"He had made a good start, with a dorsal cut as far as the rim of the glans, but things had got difficult from there," a smiling Dr Bowa says, with admirable understatement.
The AIDS pandemic is so devastating in the countries of Africa - where millions of people suffer from malnutrition and a plethora of political, health and social issues - that might not be too difficult to convince the male population to undergo such a painful and unnecessary procedure
. Yet some continue to rightfully question
this dangerous and irreversible experiment:
Tshabalala-Msimang said she was not convinced, noting South Africa's Xhosa ethnic communities suffer high AIDS infection rates even though nearly all Xhosa men are circumcised. However, the infection rate is even higher for Zulus, for whom circumcision is taboo.
The health minister also said male circumcision offers no protection for women, who bear the brunt of the AIDS infections in sub-Saharan Africa.
"I can't say to people they must get circumcised when the process (of research) is ongoing," she said. "I can't go and say things to people which I can't guarantee."
"It is important that, while circumcision interventions are being planned, several points must be considered carefully. If the experiment fails, Africans are likely to feel abused and exploited by scientists who recommended the circumcision policy. In a region highly sensitive to previous colonial exploitation and suspicious of the biological warfare origin of the virus, failure of circumcision is likely to be a big issue. Those recommending it should know how to handle the political implications." - James P.M. Ntozi.
Consider also the fact that in the US, circumcision does not affect HIV in men
and that MRSA deaths, due to circumcision, exceed AIDS deaths
For more information, read the Cassiopaea Forum topic, Bogus Evidence That Male Circumcision Prevents HIV Spread
A good night's sleep really does a sick body good, new research says.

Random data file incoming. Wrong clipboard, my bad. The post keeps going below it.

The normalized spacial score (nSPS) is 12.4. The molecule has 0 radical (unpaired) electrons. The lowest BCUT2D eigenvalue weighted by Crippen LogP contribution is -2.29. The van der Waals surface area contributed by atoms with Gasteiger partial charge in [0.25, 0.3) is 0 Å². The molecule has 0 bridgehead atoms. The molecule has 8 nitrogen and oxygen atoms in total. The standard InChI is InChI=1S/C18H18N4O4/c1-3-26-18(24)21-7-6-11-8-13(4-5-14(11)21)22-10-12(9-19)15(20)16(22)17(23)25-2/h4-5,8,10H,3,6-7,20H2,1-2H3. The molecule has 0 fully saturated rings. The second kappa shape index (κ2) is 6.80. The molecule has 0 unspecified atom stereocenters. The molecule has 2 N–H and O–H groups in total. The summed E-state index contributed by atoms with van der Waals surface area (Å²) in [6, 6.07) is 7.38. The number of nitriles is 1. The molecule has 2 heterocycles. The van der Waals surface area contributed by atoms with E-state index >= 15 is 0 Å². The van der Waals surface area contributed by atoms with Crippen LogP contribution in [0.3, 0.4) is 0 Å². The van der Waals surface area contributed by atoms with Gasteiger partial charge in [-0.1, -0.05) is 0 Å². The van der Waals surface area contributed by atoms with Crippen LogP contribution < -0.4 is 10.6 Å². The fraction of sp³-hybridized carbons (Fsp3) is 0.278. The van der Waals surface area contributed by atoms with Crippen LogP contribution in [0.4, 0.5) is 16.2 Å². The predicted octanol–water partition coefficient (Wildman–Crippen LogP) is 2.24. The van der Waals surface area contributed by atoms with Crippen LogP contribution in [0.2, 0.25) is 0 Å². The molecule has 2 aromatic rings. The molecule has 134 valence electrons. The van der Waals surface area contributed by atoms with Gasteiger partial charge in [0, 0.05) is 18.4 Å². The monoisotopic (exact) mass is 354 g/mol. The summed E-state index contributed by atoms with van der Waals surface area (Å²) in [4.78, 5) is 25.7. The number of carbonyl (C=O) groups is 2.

Stanford University research with fruit flies reveals that the immune system fights invading bacteria the hardest at night and the least during the day. The findings were to be presented Sunday at the American Society for Cell Biology annual meeting, in San Francisco.
Despite major progress reducing overall colorectal cancer incidence and death rates in the United States, black men and women are still 45 percent more likely than whites to die of the disease.
That finding was contained in a report released Monday by the American Cancer Society.
The Colorectal Cancer Facts & Figures 2008-2010 report -- the second edition of a report first issued in 2005 found that colorectal cancer incidence and deaths continue to decrease among both blacks and whites, but rates remain higher and declines have been slower among blacks. In fact, the gap between blacks and whites has actually increased over the past few years, the report said.
Hospital-borne infections are a serious risk of a long-term hospital stay, and ventilator-associated pneumonia (VAP), a lung infection that develops in about 15% of all people who are ventilated, is among the most dangerous. With weakened immune systems and a higher resistance to antibiotics, patients who rely on a mechanical ventilator can easily develop serious infections - as 26,000 Americans do every year.
Thanks to a proven new clinical approach developed by Tel Aviv University nurses, though, there is a new tool for stopping the onset of VAP in hospitals.
This new high-tech tool? An ordinary toothbrush.
Three Times a Day Keeps Pneumonia Away
"Pneumonia is a big problem in hospitals everywhere, even in the developed world," says Nurse Ofra Raanan, the chief researcher in the new study and a lecturer at Tel Aviv University's Department of Nursing. "Patients who are intubated can be contaminated with pneumonia only 2 or 3 days after the tube is put in place. But pneumonia can be effectively prevented if the right measures are taken."
Raanan, who works at the Sheba Academic School of Nursing at The Chaim Sheba Medical Center, collaborated with a team of nurses at major medical centers around Israel. The nurses found that if patients - even unconscious ones - have their teeth brushed three times a day, the onset of pneumonia can be reduced by as much as 50%.
A new study from the psychology department at Tufts University shows that when dieters eliminate carbohydrates from their meals, they performed more poorly on memory-based tasks than when they reduce calories, but maintain carbohydrates. When carbohydrates were reintroduced, cognition skills returned to normal.
"This study demonstrates that the food you eat can have an immediate impact on cognitive behavior," explains Holly A. Taylor, professor of psychology at Tufts and corresponding author of the study. "The popular low-carb, no-carb diets have the strongest potential for negative impact on thinking and cognition."
Taylor collaborated with Professor Robin Kanarek, former undergraduate Kara Watts and research associate Kristen D'Anci.
While the brain uses glucose as its primary fuel, it has no way of storing it. Rather, the body breaks down carbohydrates into glucose, which is carried to the brain through the blood stream and used immediately by nerve cells for energy. Reduced carbohydrate intake should thus reduce the brain's source of energy. Therefore, researchers hypothesized that diets low in carbohydrates would affect cognitive skills.